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Getting a Grasp on Natural Melatonin

At one time or another, nearly everyone will experience problems with sleeping. Most often, they are problems with getting to sleep. Although there are many sleeping disorders that can cause a person to have difficulties sleeping, one of the most commonly prescribed medications for it is melatonin.

What melatonin is

Melatonin is a substance found in both plants and animals. In the latter, it is a hormone that has a great deal to do with the body’s blood pressure, reproductive cycle and, most importantly here, the circadian rhythm. The circadian rhythm is the term used for the cycle of being wakeful and then sleepy.

In humans, dusk signals a small gland in the brain, called the pineal gland, which is located between the two halves of the brain, to start producing melatonin from an amino acid called tryptophan. It wouldn’t be correct to say that we sleep because of melatonin, but it does cause us to be drowsy and ready to sleep and it does regulate our impulses of when to wake up and when to sleep. (By the way, the pineal gland is sometimes called the “third eye” because it can be stimulated by light and darkness like the eye can be.)

As a side note, melatonin is also a strong antioxidant.

At times, a person’s pineal gland may not produce enough melatonin or the melatonin can be produced at the wrong time, which can increase the chances of sleeplessness occurring. There are also a number of illnesses that can cause a drop in the amount of melatonin that is produced. This is the reason it is sometimes given to people who suffer from insomnia or who travel a lot and have problems with jet-lag, as well as occasionally to people who have certain illnesses.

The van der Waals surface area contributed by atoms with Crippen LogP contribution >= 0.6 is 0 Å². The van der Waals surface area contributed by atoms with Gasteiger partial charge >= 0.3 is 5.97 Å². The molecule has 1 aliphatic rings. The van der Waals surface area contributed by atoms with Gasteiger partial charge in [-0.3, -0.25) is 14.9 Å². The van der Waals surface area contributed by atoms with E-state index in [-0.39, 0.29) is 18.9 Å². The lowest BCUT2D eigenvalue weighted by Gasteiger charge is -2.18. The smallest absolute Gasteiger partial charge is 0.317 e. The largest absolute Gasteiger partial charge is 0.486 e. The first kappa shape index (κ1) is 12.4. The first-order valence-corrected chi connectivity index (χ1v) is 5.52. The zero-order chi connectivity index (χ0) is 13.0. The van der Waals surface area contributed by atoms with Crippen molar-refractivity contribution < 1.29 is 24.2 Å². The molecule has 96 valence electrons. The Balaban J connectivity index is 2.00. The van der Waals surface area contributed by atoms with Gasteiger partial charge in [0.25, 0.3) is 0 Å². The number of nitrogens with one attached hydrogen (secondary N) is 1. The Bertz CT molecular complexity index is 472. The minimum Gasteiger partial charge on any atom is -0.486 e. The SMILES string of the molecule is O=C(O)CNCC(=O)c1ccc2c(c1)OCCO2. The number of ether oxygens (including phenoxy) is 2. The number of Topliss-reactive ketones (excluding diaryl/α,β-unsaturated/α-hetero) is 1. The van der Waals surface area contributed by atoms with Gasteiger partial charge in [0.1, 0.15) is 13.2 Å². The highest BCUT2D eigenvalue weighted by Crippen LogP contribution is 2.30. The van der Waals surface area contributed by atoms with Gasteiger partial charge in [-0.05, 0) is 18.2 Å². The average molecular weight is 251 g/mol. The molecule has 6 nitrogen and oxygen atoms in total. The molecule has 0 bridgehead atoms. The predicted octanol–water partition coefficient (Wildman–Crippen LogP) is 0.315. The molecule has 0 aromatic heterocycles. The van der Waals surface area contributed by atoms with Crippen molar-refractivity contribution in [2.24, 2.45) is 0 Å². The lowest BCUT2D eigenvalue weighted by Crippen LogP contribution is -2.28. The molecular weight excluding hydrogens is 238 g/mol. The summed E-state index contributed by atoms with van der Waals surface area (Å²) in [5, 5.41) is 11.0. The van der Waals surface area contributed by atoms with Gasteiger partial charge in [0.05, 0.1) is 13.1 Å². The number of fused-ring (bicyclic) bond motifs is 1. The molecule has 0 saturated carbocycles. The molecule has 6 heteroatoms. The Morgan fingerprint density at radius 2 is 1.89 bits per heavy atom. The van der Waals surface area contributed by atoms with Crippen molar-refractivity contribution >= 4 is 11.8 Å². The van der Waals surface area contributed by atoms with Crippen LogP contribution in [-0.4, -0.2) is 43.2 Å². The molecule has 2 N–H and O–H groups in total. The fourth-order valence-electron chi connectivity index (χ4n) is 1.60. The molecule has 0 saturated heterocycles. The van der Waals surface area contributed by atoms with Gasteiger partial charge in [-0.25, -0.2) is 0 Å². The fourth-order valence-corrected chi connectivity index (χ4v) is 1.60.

There is also growing evidence that the amount of melatonin produced by the pineal gland is influenced by age. There is a higher concentration in most children and the amount produced often drops, the older the person gets. This can explain why insomnia is more common in older people.

The thing is that most melatonin that is taken medicinally is either man-made or made out of cow urine. I’m not making that up, as distasteful as it sounds. Naturally, most people would probably object if they knew that they were taking something made from cow pee and a lot of people don’t like taking something that is synthetic.

Natural sources of melatonin

Since both plants and animals produce melatonin, a person with an unbalanced diet is more likely to have the problem of not having enough of the hormone to sleep well. An insomniac who goes to a doctor because of their sleep disorder will often be asked what they commonly eat and this is the reason for the question.

The good news is that there are some foods that are high in melatonin. Note that when we say here that they are high in this hormone, we are still talking about an incredibly small amount. Still, consuming these foods can help people who have bouts of insomnia.